How “magnetocuring” glue works

The new adhesive is made of two main components – a commercially available epoxy that is cured through heat, and oxide nanoparticles made from a chemical combination including manganese, zinc and iron (MnxZn1-xFe2O4).

These nanoparticles are designed to heat up when electromagnetic energy is passed through them, activating the curing process. The maximum temperature and rate of heating can be controlled by these special nanoparticles, eliminating overheating and hotspot formation.

Without the need for large industrial ovens, the activation of the glue has a smaller footprint in space and energy consumption terms. The energy efficiency in the curing process is crucial for green manufacturing, where products are made at lower temperatures, and use less energy for heating and cooling.

For instance, manufacturers of sports shoes often have difficulty heating up the adhesives in between the rubber soles and the upper half of the shoe, as rubber is a heat insulator and resists heat transmission to the conventional epoxy glue. An oven is needed to heat up the shoe over a long time before the heat can reach the glue.

Using magnetic-field activated glue bypasses this difficulty, by directly activating the curing process only in the glue.

The alternating magnetic field can also be embedded at the bottom of conveyor belt systems, so products with pre-applied glue can be cured when they pass through the magnetic field.

Improving manufacturing efficiency

Prof Raju Ramanujan, who is internationally recognised for his advances in magnetic materials, jointly led the project and predicts that the technology could increase the efficiency of manufacturing where adhesive joints are needed.

“Our temperature-controlled magnetic nanoparticles are designed to be mixed with existing one-pot adhesive formulations, so many of the epoxy-based adhesives on the market could be converted into magnetic field-activated glue,” Prof Ramanujan said.

“The speed and temperature of curing can be adjusted, so manufacturers of existing products could redesign or improve their existing manufacturing methods. For example, instead of applying glue and curing it part by part in a conventional assembly line, the new process could be to pre-apply glue on all the parts and then cure them as they move along the conveyor chain. Without ovens, it would lead to much less downtime and more efficient production.”

First author of the study, Dr Richa Chaudhary said, “The curing of our newly-developed magnetocuring adhesive takes only several minutes instead of hours, and yet is able to secure surfaces with high strength bonds, which is of considerable interest in the sports, medical, automotive and aerospace industries. This efficient process can also bring about cost savings as the space and energy needed for conventional heat curing are reduced significantly.”

This three-year project was supported by the Agency for Science, Technology and Research (A?STAR).

Previous work on heat-activated glue used an electric current flowing through a coil, known as induction-curing, where the glue is heated and cured from outside. However, its drawbacks include overheating of the surfaces and uneven bonding due to hotspot formation within the adhesive.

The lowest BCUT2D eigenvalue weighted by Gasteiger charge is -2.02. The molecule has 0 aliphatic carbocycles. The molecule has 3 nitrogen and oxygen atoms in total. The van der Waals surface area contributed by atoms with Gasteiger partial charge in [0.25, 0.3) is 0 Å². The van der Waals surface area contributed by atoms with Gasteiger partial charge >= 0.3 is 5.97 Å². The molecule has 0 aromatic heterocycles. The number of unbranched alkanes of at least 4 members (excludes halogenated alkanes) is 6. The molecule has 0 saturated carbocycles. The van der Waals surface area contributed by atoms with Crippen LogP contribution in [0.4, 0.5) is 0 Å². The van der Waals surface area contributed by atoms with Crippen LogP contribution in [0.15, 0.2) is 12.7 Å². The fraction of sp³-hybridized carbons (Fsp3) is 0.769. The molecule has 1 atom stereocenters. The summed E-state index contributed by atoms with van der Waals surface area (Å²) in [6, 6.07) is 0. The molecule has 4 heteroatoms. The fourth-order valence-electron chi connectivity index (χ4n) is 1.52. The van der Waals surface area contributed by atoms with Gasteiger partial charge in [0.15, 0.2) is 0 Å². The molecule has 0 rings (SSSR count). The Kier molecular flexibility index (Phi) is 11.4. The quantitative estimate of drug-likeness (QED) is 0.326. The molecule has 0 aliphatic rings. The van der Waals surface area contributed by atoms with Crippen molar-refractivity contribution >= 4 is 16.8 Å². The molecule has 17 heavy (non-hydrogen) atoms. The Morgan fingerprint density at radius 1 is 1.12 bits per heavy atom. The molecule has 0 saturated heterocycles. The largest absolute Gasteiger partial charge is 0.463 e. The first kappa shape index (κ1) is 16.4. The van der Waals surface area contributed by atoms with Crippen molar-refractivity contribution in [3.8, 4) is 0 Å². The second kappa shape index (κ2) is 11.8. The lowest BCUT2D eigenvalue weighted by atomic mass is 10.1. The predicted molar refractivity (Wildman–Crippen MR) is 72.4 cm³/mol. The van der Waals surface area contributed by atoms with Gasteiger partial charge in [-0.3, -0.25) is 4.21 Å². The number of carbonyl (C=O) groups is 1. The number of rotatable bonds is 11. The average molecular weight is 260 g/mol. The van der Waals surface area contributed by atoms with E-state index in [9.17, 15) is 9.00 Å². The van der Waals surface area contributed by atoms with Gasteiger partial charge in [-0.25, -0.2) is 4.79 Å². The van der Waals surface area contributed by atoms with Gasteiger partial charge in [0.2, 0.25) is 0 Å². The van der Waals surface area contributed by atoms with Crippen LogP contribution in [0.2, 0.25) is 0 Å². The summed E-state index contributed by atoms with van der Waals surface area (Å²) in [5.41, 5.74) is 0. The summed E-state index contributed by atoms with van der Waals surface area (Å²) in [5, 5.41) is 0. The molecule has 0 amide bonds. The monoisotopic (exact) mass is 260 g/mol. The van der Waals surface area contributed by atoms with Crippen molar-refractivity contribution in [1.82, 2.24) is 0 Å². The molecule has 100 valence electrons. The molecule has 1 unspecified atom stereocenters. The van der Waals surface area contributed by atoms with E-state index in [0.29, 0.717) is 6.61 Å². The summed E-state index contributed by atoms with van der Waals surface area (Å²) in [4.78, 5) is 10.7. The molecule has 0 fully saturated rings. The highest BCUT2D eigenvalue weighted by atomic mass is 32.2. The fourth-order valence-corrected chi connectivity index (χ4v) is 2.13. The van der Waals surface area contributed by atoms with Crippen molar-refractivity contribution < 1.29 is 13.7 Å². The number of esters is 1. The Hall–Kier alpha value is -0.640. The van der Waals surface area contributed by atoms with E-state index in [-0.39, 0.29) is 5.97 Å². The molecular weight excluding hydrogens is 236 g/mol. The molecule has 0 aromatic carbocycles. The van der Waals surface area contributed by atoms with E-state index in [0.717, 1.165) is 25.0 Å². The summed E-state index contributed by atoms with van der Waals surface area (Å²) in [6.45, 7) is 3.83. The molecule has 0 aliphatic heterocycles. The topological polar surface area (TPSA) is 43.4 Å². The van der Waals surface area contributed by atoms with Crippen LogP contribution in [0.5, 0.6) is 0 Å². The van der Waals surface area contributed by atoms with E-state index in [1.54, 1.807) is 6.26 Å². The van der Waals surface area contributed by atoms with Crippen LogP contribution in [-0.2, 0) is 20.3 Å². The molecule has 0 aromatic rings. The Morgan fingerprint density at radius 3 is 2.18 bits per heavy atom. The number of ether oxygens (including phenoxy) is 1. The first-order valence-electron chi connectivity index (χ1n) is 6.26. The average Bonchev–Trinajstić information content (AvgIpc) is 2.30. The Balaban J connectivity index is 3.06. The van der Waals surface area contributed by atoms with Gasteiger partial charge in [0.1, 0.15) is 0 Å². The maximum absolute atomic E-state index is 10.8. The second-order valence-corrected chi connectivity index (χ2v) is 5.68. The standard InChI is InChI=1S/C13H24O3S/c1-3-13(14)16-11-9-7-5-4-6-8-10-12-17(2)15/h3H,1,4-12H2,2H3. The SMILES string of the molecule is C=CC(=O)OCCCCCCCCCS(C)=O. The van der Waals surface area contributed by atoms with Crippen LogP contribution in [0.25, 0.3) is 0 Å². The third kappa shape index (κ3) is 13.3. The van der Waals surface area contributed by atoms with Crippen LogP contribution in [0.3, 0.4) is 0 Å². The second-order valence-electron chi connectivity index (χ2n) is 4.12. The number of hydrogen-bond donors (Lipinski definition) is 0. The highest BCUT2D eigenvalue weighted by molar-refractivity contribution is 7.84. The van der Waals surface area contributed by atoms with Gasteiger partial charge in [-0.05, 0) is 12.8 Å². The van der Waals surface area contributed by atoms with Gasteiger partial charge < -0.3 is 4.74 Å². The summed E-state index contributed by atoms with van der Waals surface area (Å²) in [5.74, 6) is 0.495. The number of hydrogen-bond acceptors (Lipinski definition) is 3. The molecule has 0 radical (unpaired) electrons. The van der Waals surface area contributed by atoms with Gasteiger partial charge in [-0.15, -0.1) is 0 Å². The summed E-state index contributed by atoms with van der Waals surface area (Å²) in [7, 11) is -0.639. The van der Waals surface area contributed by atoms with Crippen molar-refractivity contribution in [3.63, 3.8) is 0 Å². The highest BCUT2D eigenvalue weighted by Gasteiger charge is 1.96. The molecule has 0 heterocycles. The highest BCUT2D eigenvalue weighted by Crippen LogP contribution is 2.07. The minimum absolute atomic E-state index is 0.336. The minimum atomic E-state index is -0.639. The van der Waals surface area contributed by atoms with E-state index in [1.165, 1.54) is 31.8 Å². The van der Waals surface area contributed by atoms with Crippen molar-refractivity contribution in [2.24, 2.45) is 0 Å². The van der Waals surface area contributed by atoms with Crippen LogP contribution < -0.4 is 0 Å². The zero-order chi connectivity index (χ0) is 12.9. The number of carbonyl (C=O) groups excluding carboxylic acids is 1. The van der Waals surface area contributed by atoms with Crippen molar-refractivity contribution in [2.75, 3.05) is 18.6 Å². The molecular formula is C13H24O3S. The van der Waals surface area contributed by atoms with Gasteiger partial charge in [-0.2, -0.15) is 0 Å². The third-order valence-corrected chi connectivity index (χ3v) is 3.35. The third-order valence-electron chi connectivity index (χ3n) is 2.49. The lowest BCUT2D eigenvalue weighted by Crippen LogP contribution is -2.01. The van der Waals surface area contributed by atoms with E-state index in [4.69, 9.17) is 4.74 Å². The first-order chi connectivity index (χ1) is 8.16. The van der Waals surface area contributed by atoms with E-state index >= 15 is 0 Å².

Moving forward, the team hopes to engage adhesive manufacturers to collaborate on commercialising their technology. They have filed a patent through NTUitive, the university’s innovation and enterprise company. They have already received interest in their research from sporting goods manufacturers.

Reference: “Magnetocuring of temperature failsafe epoxy adhesives” published in Dec issue of Applied Materials Today. doi.org/10.1016/j.apmt.2020.100824

Provided by Nanyang Technological University

The Upside of Volatile Space Weather (Planetary Science)

Robust stellar flares might not prevent life on exoplanets, could facilitate its detection.

Although violent and unpredictable, stellar flares emitted by a planet’s host star do not necessarily prevent life from forming, according to a new Northwestern University study.

An artistic rendering of a series of powerful stellar flares. © NASA’s Goddard Space Flight Center/S. Wiessinger

Emitted by stars, stellar flares are sudden flashes of magnetic imagery. On Earth, the sun’s flares sometimes damage satellites and disrupt radio communications. Elsewhere in the universe, robust stellar flares also have the ability to deplete and destroy atmospheric gases, such as ozone. Without the ozone, harmful levels of ultraviolet (UV) radiation can penetrate a planet’s atmosphere, thereby diminishing its chances of harboring surface life.

By combining 3D atmospheric chemistry and climate modeling with observed flare data from distant stars, a Northwestern-led team discovered that stellar flares could play an important role in the long-term evolution of a planet’s atmosphere and habitability.

“We compared the atmospheric chemistry of planets experiencing frequent flares with planets experiencing no flares. The long-term atmospheric chemistry is very different,” said Northwestern’s Howard Chen, the study’s first author. “Continuous flares actually drive a planet’s atmospheric composition into a new chemical equilibrium.”

“We’ve found that stellar flares might not preclude the existence of life,” added Daniel Horton, the study’s senior author. “In some cases, flaring doesn’t erode all of the atmospheric ozone. Surface life might still have a fighting chance.”

The study will be published on Dec. 21 in the journal Nature Astronomy. It is a joint effort among researchers at Northwestern, University of Colorado at Boulder, University of Chicago, Massachusetts Institute of Technology and NASA Nexus for Exoplanet System Science (NExSS).

Horton is an assistant professor of Earth and planetary sciences in Northwestern’s Weinberg College of Arts and Sciences. Chen is a Ph.D. candidate in Horton’s Climate Change Research Group and a NASA future investigator.